Stacey Halls – Q&A

Stacey Halls is the author of The Familiars. Her latest novel, The Foundling is published in paperback by Zaffre Books on 3 September 2020.

Stacey kindly answered a few of my questions.

1. Tell us a little about The Foundling.

The Foundling is set in Georgian London, and is about a young woman, Bess, who left her illegitimate daughter Clara at the Foundling Hospital six years before. When she returns to claim her, having saved enough money to be able to support her, she is told Clara has already been claimed by her mother. So she sets out to find out who has taken her, and why.

2. What inspired the book?

The story idea came to me when I visited the Foundling Museum in London. The Foundling Hospital was established in 1739 by a sailor and philanthropist called Thomas Coram for babies at risk of abandonment, and it was the first place of its kind – essentially a children’s home where parents could leave their babies regardless of background or circumstance. Because places at the hospital were so highly sought, in its early days the hospital devised a lottery system where the mothers drew coloured balls from a bag, and the colour determined whether or not their child got a place. It was such a striking image, I ended up using it as the first scene in the book. The second thing that inspired me was the tokens – little objects that mothers would leave with their babies as a sort of secret deposit. The idea was if they were ever able to come in and claim their children however many months or years down the line, they would name the token they left with their son or daughter, and that way they’d be identified. It made me think what if someone abused the system, or there was a mix-up and two women left a similar token on the same day, and the story came from there.

3. Are you a plan, plan, plan writer or do you sit down and see where the words take you?

I do plan the story from start to finish, but not rigorously. As long as I know how one thing moves to the next that’s good enough for me. I can’t think of anything worse than having no idea what will happen; if I did that I’d likely redraft it 30 times, which to me just sounds like hell. I use a tried and tested framework for plotting to organise the bare bones of it, then build the story up from there.

4. Is there anything about the process of creating a novel that still surprises you?

I’m constantly surprised by the process of writing a novel. I feel as though the subconscious works harder than we realise; sometimes I’ll drop something into the start of the draft with no real reason or design, only for it to become useful or relevant later, and I think: ‘Ah, that’s why I put that in there!’ Also, I shouldn’t be surprised by this, but it definitely doesn’t get easier the more novels you write. It’s just as hard if not harder every time, because you don’t want to fall back on the same old stuff.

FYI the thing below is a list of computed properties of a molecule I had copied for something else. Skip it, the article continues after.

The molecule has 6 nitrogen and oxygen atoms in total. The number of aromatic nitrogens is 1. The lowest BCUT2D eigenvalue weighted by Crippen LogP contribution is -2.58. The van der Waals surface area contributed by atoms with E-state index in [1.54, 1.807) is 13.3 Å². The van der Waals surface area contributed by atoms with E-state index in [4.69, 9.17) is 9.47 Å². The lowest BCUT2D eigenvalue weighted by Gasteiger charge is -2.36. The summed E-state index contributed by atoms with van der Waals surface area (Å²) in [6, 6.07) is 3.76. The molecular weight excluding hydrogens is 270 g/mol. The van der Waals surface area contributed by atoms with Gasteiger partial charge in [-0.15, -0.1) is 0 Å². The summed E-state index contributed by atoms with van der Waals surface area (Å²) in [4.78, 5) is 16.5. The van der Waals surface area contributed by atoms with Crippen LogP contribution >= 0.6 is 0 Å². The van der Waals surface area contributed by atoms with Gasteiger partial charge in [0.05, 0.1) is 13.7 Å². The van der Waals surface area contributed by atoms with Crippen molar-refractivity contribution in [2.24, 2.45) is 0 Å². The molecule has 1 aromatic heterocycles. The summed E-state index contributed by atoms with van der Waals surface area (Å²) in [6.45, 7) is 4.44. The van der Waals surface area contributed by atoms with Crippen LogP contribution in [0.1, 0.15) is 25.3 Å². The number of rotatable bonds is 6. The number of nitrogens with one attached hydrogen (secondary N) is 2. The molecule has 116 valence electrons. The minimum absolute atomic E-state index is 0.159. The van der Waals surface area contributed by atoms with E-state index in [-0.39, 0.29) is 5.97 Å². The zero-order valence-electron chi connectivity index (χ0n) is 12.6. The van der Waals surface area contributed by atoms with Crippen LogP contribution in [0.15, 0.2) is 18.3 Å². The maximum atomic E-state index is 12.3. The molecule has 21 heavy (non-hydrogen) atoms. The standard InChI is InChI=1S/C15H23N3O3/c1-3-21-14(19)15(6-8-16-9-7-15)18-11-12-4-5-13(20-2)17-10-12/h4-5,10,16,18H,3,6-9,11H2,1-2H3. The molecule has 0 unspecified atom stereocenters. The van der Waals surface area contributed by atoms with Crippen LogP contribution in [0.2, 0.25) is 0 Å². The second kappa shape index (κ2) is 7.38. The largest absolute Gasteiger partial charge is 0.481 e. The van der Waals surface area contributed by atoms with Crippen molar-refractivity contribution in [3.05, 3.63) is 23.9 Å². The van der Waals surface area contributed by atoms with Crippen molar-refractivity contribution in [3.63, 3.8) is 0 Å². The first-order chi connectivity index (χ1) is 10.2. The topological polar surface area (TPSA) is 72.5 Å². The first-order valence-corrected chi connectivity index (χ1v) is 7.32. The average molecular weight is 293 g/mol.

5. What do you do when you aren’t writing? What do you do to relax and get away from it all?

Thankfully I have no trouble relaxing! I love lounging around eating and watching reality TV. I have very low-brow taste in television and often rewatch whole series over and over. I think it’s a comfort thing. I also read and walk my dog; having a dog gives you a bit of routine away from the desk. I do spend a lot of time on social media, which I cut back on successfully this year, but it’s ramped up again for promotion.

6. If you could only read one book for the rest of your life which book would it be?

Great Expectations.

7. I like to end my Q&As with the same question so here we go. During all the Q&As and interviews you’ve done which question have you not been asked that you wish had been asked – and what’s the answer?

Nobody asks me what my favourite snacks are while writing. The answer is mini cheddars, Fox’s chocolate Viennese biscuits, yoghurts and of course cups of tea.

About the Book

London, 1754.

Six years after leaving her illegitimate daughter Clara at London’s Foundling Hospital, Bess Bright returns to reclaim the child she has never known. Dreading the worst, that Clara has died in care, she is astonished when she is told she has already claimed her. Her life is turned upside down as she tries to find out who has taken her little girl – and why.

Less than a mile from Bess’s lodgings in the city, in a quiet, gloomy townhouse on the edge of London, a young widow has not left the house in a decade. When her close friend – an ambitious young doctor at the Foundling Hospital – persuades her to hire a nursemaid for her daughter, she is hesitant to welcome someone new into her home and her life. But her past is threatening to catch up with her and tear her carefully constructed world apart.

About the Author

Stacey Halls grew up in Rossendale, Lancashire, as the daughter of market traders. She studied journalism at the University of Central Lancashire and moved to London aged 21. She was media editor at The Bookseller and books editor at, and has also worked as a journalist for Psychologies, the Independent and Fabulous magazine. TV rights of The Familiars have been sold to The Bureau production company.

3 Comments Add yours

  1. I really like the sound of this! The Georgian setting is very tempting and the Foundling Hospital full of fascinating stories.


  2. I love her books and it’s so nice to get to know Stacey. Now I definitely want to visit the Foundling Museum!


    1. janetemson says:

      It sounds fascinating doesn’t it?!


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